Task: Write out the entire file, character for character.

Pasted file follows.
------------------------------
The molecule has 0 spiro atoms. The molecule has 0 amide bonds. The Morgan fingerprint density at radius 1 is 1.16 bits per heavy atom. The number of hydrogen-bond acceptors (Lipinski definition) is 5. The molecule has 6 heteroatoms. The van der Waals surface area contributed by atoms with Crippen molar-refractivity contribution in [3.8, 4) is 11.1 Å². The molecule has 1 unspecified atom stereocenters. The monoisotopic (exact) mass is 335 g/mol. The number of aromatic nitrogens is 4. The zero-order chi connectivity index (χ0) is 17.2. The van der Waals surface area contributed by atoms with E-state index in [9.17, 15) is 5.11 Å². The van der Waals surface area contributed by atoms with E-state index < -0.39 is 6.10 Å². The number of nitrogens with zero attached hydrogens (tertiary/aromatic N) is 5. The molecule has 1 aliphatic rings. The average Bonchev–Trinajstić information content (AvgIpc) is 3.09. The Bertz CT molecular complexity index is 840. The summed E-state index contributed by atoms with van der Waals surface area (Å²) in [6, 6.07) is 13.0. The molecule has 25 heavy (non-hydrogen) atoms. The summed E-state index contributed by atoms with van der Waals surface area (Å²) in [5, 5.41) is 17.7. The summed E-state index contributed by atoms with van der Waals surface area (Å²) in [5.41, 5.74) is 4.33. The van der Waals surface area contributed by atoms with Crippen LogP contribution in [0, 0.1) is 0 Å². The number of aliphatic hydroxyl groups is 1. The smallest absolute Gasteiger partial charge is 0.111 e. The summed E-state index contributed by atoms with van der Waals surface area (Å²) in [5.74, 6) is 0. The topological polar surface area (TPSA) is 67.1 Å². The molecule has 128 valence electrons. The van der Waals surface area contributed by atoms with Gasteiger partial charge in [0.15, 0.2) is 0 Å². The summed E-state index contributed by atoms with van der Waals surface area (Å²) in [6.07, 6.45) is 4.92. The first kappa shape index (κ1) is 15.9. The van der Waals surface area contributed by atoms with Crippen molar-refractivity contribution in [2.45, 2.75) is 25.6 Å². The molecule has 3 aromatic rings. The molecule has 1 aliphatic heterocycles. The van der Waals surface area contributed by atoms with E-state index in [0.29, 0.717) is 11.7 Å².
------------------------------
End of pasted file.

The molecule has 0 spiro atoms. The molecule has 0 amide bonds. The Morgan fingerprint density at radius 1 is 1.16 bits per heavy atom. The number of hydrogen-bond acceptors (Lipinski definition) is 5. The molecule has 6 heteroatoms. The van der Waals surface area contributed by atoms with Crippen molar-refractivity contribution in [3.8, 4) is 11.1 Å². The molecule has 1 unspecified atom stereocenters. The monoisotopic (exact) mass is 335 g/mol. The number of aromatic nitrogens is 4. The zero-order chi connectivity index (χ0) is 17.2. The van der Waals surface area contributed by atoms with E-state index in [9.17, 15) is 5.11 Å². The van der Waals surface area contributed by atoms with E-state index < -0.39 is 6.10 Å². The number of nitrogens with zero attached hydrogens (tertiary/aromatic N) is 5. The molecule has 1 aliphatic rings. The average Bonchev–Trinajstić information content (AvgIpc) is 3.09. The Bertz CT molecular complexity index is 840. The summed E-state index contributed by atoms with van der Waals surface area (Å²) in [6, 6.07) is 13.0. The molecule has 25 heavy (non-hydrogen) atoms. The summed E-state index contributed by atoms with van der Waals surface area (Å²) in [5, 5.41) is 17.7. The summed E-state index contributed by atoms with van der Waals surface area (Å²) in [5.41, 5.74) is 4.33. The van der Waals surface area contributed by atoms with Crippen LogP contribution in [0, 0.1) is 0 Å². The number of aliphatic hydroxyl groups is 1. The smallest absolute Gasteiger partial charge is 0.111 e. The summed E-state index contributed by atoms with van der Waals surface area (Å²) in [5.74, 6) is 0. The topological polar surface area (TPSA) is 67.1 Å². The molecule has 128 valence electrons. The van der Waals surface area contributed by atoms with Gasteiger partial charge in [0.15, 0.2) is 0 Å². The summed E-state index contributed by atoms with van der Waals surface area (Å²) in [6.07, 6.45) is 4.92. The first kappa shape index (κ1) is 15.9. The van der Waals surface area contributed by atoms with Crippen molar-refractivity contribution in [2.45, 2.75) is 25.6 Å². The molecule has 3 aromatic rings. The molecule has 1 aliphatic heterocycles. The van der Waals surface area contributed by atoms with E-state index in [0.29, 0.717) is 11.7 Å².